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Julian Assange Secures Plea Deal with US Prosecutors, Set to Return to Australia

WikiLeaks founder Julian Assange will be relieved today as his prolonged legal battle over leaked documents concludes with a plea deal reached with US prosecutors, allowing him to walk free after years of confinement

Following the announcement of the deal, Assange left London and headed to Saipan, part of the Northern Mariana Islands, a US commonwealth near Guam. He is expected to return to Australia after his court appearance on Wednesday morning.

Also read: Julian Assange’s US Extradition Decision Expected from British Court | 13 years of legal battle

Assange’s family expressed their satisfaction with the outcome. His mother, Christine Assange, stated: “I am grateful that my son’s ordeal is finally coming to an end. This shows the importance and power of quiet diplomacy.” His father, John Shipton, thanked the Australian government, saying, “It looks as though Julian will be free to come back to Australia. My thanks and congratulations to all his supporters… that have made that possible, and of course, the Prime Minister, Anthony Albanese,” he told ABC News. He added, “I don’t fade easily, you know. And neither does Julian. It must be a family trait.”

Let’s take a closer look at the case involving Julian Assange and how he secured a deal with the US for his freedom.

What was the case against Julian Assange?

Julian Assange, an Australian editor and publisher, gained international attention in 2010 when WikiLeaks released nearly half a million documents related to the US wars in Iraq and Afghanistan. The US government accused him of conspiring with Chelsea Manning, a military intelligence analyst, to use WikiLeaks to disclose tens of thousands of reports, revealing US military misconduct abroad. The Trump administration charged him with endangering national security and conspiring to crack a Defense Department password. John Demers, a former top Justice Department national security official, stated, “Julian Assange is no journalist. No responsible actor, journalist or otherwise, would purposely publish the names of individuals he or she knew to be confidential human sources in war zones, exposing them to the gravest of dangers.”

Why wasn’t he arrested and imprisoned earlier?

Assange spent five years in the high-security Belmarsh Prison near London, resisting US extradition efforts. Before that, he lived in the Ecuadorian Embassy in London, avoiding an investigation by Swedish authorities over sexual misconduct allegations, which were later dropped. At Belmarsh, Assange was confined to a cell for 23 hours a day, eating alone and allowed only an hour for exercise, according to an account published in The Nation this year.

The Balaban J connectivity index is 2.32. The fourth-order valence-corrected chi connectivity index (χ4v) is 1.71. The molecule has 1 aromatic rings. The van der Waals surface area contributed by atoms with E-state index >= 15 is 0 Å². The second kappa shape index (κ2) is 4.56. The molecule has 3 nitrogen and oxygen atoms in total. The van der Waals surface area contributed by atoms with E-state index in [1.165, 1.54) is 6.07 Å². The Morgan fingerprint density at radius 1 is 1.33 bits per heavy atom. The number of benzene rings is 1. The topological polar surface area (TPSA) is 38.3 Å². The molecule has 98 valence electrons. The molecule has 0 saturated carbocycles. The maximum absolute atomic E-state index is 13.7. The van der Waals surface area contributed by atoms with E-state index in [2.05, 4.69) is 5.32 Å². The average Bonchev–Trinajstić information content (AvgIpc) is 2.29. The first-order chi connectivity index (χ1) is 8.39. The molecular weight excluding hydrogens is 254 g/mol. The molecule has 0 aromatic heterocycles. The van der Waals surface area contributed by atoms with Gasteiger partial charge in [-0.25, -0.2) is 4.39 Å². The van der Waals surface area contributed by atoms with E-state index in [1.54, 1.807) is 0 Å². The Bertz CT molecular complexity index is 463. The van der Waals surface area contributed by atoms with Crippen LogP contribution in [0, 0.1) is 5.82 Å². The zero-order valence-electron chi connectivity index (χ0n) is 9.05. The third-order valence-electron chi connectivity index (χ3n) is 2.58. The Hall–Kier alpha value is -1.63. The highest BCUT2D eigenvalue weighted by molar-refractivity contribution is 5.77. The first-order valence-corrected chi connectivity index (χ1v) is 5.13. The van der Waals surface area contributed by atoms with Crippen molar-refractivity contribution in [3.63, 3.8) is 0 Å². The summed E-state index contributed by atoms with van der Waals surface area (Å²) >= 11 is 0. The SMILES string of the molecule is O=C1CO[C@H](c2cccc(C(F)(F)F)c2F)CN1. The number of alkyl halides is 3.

What’s the deal now?

After years of fighting extradition to the US, Assange has struck a deal with authorities granting him freedom. Under the deal, he will plead guilty to the felony charge under the Espionage Act of conspiring to unlawfully obtain and disseminate classified information related to the national defense of the United States, according to a Justice Department letter filed in federal court. He will be sentenced to 62 months, equivalent to the time he has already served in UK prisons. The guilty plea must be approved by a judge, which is why Assange is traveling to Saipan, the capital of the Mariana Islands, a US commonwealth in the Western Pacific. The case is being heard there due to Assange’s previous refusal to face proceedings in the US and the area’s proximity to his home in Australia.

While the development may surprise some, it was not entirely unexpected. Australian politicians have lobbied for his release, with Prime Minister Anthony Albanese raising the issue during a visit to the White House last October, urging the US to conclude the matter.

How has the world reacted?

Assange’s parents and wife are overjoyed with the conclusion of the 14-year-long saga. His wife, Stella, thanked supporters for their advocacy, expressing immense gratitude on social media. However, not everyone is pleased with the outcome. Former US vice president Mike Pence criticized the plea deal as a “miscarriage of justice” that “dishonors” US troops. He wrote on social media that Assange endangered the lives of military personnel and should have been prosecuted to the fullest extent of the law, arguing against any plea deals for those endangering national security.

Conversely, Independent presidential candidate Robert F. Kennedy Jr. praised Assange’s release, calling him a generational hero, but noted that by agreeing to a guilty plea, the US security state succeeded in criminalizing journalism and extending its jurisdiction globally to non-citizens.

With inputs from various agencies.

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